Nina: I knew that the first time this show went through various markets in various cities, it would be a difficult sell, because there’s nothing like it. It’s not like if you’re touring and you’re a cover band, if you’re a LED Zeppelin cover band or a Pink Floyd cover band for example, it’s an easy sell. People know what they’re buying a ticket to see. You know you’re going to see your favorite Pink Floyd songs, and that’s what you’re buying a ticket to. What is this show? So sometimes we get blow-back from people who don’t really know what it is and think that it might be stupid. The good thing is most of the people who have seen our show enjoyed it. We’ve never gotten a complaint from someone who’s seen it. It also raises awareness that these instruments can be a part of rock and heavy metal. We’ve also, since you saw the show, added a lot of singing to the show. We don’t have a lead vocalist that cuts in and sings with us. We taught ourselves to do a lot of the singing, and it’s about half-and-half instrumental and vocals now. We didn’t want to bring a lead singer in, because suddenly your show gets hijacked and it’s not about us anymore, it’s about the singer. So, we decided that we would sing, and we would play and still front the show as string players. There’s a lot of that going on, and we’ve added some new things like Van Halen, a bunch more, Led Zeppelin, some Whitesnake and Guns N’ Roses, and things like that to the show.

Toddstar: That was one of the things I really dug about the show. While this was your baby, there was no impression that this was the ‘Nina show, and here is her supporting cast.’ Everybody had their own solos. Everybody had their moments in the spotlight. Is that intentional so that this isn’t the Nina show, and you are all in this together?

Nina: It was always my intention to showcase everybody’s talents in the show. We have great musicians who all have amazing careers in their own right, collectively. The performers in our group have played with The Eagles, The Who, Aerosmith, Michael Bublé, David Foster, Beyonce on the Grammys, at the Billboard Music Awards. These are all very highly trained musicians, and I wanted to showcase everybody’s abilities and talents in the show. We try to give everybody a feature so that they have their moment to shine as well.

Photo credit: Todd Jolicoeur @ToddstarPhoto

Toddstar: As you said, you’ve added some stuff since I’ve seen the show, and you have quite a repertoire to pull from. Anybody who wants to go out to YouTube or Google is going to find just tons of stuff. Looking back, is there anything you’ve done that you thought we shouldn’t have taken a crack at that? Conversely, is there anything that you want to do but seems daunting to you?

Nina: Well, I’m in the process of learning something that’s extremely daunting, and it’s taken me the better part of a year to figure out how to do it. I’ve had to purchase gear, send gear back, purchase gear, send it back, and finally, I’ve got the right combination of gear, effects chain, and learning the proper technique myself, which didn’t really exist for a violin. I’m going to be debuting something brand new at The Machine Shop on January 26th that I’ve never performed live before. I can’t say what it is, because it’s going to be really, really special, but it’s worth being there for. I’m also going to be releasing an official music video on the same day for the same piece of music that I’ve been working on for a long time. In terms of something that didn’t work, we’ve gone back and changed things, but I wouldn’t say that something didn’t work. What I would say is we’ve changed our approach to it. Sometimes we would have medleys, for instance, our AC/DC medley. Since we weren’t singing yet in the show, we would fill in the extra things into the backing track. We had some male vocals in the backing track that wasn’t us singing the parts. It would fill in some of the choruses, and we’d be playing over that. Now that we’ve rehearsed and are going to sing some of these choruses ourselves, we’ve taken that stuff out. There are no external players that we brought into the mix. It’s us fronting and singing the show most of the time.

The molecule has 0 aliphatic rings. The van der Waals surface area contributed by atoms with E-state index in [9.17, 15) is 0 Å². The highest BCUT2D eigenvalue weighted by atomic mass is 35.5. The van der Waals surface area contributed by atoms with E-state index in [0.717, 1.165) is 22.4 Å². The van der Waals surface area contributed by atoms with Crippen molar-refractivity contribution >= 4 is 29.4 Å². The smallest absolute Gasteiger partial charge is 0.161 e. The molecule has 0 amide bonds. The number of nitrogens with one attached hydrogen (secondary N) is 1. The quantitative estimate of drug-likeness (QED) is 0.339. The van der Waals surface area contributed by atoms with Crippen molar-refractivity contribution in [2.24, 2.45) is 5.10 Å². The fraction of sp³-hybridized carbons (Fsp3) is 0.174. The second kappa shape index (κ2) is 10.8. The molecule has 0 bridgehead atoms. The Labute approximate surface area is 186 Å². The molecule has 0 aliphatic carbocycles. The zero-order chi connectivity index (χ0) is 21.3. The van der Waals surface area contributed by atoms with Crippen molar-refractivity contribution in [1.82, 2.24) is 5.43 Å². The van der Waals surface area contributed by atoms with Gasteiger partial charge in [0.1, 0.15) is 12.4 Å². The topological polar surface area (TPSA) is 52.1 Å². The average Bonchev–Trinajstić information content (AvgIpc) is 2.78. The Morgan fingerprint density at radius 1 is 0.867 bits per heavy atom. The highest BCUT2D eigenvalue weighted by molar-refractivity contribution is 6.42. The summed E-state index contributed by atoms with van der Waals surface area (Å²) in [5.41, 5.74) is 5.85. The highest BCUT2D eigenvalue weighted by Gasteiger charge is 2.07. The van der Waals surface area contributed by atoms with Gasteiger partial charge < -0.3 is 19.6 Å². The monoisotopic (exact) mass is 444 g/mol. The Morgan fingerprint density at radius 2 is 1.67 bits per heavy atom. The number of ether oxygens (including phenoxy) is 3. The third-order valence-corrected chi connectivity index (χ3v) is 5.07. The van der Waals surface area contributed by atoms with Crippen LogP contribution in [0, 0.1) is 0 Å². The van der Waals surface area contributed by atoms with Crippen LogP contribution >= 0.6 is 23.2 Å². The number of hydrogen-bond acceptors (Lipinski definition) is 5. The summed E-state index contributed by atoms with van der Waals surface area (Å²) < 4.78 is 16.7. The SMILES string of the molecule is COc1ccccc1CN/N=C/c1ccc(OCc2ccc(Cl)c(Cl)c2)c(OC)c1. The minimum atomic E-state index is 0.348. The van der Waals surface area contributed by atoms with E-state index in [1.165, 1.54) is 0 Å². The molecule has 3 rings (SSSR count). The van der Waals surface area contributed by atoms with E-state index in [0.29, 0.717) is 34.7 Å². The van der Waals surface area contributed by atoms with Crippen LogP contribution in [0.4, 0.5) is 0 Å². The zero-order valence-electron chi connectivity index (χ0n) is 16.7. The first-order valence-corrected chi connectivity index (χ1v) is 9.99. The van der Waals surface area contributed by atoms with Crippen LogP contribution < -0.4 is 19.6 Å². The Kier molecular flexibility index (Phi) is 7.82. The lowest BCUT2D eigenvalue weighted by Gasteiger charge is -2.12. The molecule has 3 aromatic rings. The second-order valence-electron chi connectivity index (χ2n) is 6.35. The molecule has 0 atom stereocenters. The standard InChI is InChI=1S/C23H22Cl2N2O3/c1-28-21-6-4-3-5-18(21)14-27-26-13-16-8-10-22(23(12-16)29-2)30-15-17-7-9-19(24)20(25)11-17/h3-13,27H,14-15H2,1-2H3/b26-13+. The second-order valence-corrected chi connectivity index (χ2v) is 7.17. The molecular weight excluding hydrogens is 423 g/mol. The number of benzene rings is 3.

Toddstar: I was curious, because when we chatted before and I posed a similar question to all of you – what song do you play that you think, “Oh man, do I have to do this again”? In unison, you all agreed that it was a Rush Medley, not that you don’t like it or don’t think it goes over well, but you think maybe it’s more technical than the crowd wants or needs at that time.

Nina: Well, for a corporate event, yes, that doesn’t go over that well. But it goes over well for our public shows. I think the problem was everyone learning their parts in the beginning of it, but now that we’ve been doing it for a while, and everybody knows their difficult parts, we’ve been opening our show with it. It’s been great. It’s also helped that I’ve acquired a lot of Rush fans that are now fans of ours. My husband Brody and I did a cover of “Limelight” and posted it. I covered the Geddy Lee bass part and covered Alex Lifeson’s guitar solo on violin. It got well over a million views. It was featured in Ultimate Guitar Magazine and No Treble Magazine. Alex Lifeson saw the video and my solo and sent me a nice compliment on it. After we did that, I acquired a lot of Rush fans who had seen our video, so they expect that in the show now. It’s part of our staple repertoire, whereas in the beginning when we were performing mostly private and corporate events and people just wanted to dance to celebration, they’re like, “How do I dance to “YYZ?”